Car buyers must watch out for odometer tampering, minister warns


Consumers are being warned about odometer tampering after a four-fold increase in the number of fines issued for the offence in NSW, with hundreds of thousands of kilometres being knocked off vehicle odometers and sold to unsuspecting buyers.

Minister for Fair Trading Eleni Petinos said as used motor vehicle sales have risen amid the COVID-19 pandemic, so too have incidents of odometer fraud where perpetrators wind back the mileage or replace the odometer with one showing fewer kilometres.

“NSW Fair Trading Investigators dished out $112,200 in fines and 76 penalty notices in 2021 and 2022 – a huge jump from 22 total penalties in 2020 – so anyone considering conning a potential buyer by odometer tampering should know that when you are caught, it’s going to cost you,” Ms Petinos said.

“In one case a seller shaved off more than 400,000km off a 2012 Subaru XV, reducing the odometer from 470,000km down to 52,709km. The vehicle was then sold for $32,000, an $11,000 increase on the original sale price.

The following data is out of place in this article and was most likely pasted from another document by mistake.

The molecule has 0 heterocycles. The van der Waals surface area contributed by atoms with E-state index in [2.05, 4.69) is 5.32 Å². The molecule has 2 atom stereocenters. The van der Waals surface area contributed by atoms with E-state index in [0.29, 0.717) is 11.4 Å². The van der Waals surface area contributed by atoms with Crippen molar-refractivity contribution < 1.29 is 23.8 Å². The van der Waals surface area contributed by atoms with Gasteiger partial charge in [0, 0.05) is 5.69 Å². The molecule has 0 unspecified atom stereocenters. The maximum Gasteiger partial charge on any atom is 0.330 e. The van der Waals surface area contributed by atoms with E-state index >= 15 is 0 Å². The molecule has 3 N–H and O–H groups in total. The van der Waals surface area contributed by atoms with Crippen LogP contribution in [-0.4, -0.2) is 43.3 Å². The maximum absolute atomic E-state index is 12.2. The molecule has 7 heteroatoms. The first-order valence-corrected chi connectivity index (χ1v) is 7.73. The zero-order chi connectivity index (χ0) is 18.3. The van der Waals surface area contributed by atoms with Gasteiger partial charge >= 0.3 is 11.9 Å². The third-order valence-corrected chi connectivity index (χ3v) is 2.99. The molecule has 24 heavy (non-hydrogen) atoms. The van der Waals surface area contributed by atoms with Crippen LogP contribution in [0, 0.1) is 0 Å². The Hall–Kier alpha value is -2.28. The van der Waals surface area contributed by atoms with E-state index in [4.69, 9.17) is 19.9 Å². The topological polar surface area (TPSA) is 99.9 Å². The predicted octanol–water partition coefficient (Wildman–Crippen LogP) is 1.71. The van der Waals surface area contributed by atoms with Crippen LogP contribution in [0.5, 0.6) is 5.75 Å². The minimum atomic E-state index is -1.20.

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“In another example, a 2009 Toyota Hilux was resold for $30,980, more than five times its sale price of $6,000, after the odometer reading was lowered by about 280,000km.

“To intentionally rip off a fellow everyday Australian just trying to buy a second-hand car is abhorrent and our NSW Fair Trading inspectors will continue to go after the crooks who think this type of behaviour is OK.”

Ms Petinos said consumers should always conduct due diligence when buying a used motor vehicle, particularly if it has a low odometer reading for its age.

“If it seems too good to be true, it just might be, so it’s worth taking extra measures to make sure you don’t end up with an expensive mistake,” Ms Petinos said.

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“It is important to see the registration paperwork and proof of ownership of the vehicle, as well as meet the owner and sight their identification.

“Have the vehicle inspected by a licensed repairer and conduct a Personal Property Securities Register check (PPSR) or buy a vehicle history check.”

Most cases investigated by NSW Fair Trading have been carried out by individuals without motor dealer licences. The vehicles are commonly advertised on online sites such as Facebook Market Place and Gumtree under fictitious profiles.

Those selling the vehicle often change the registration plate and use third-party individuals to sell the vehicles on their behalf in an attempt to distance themselves from the crime.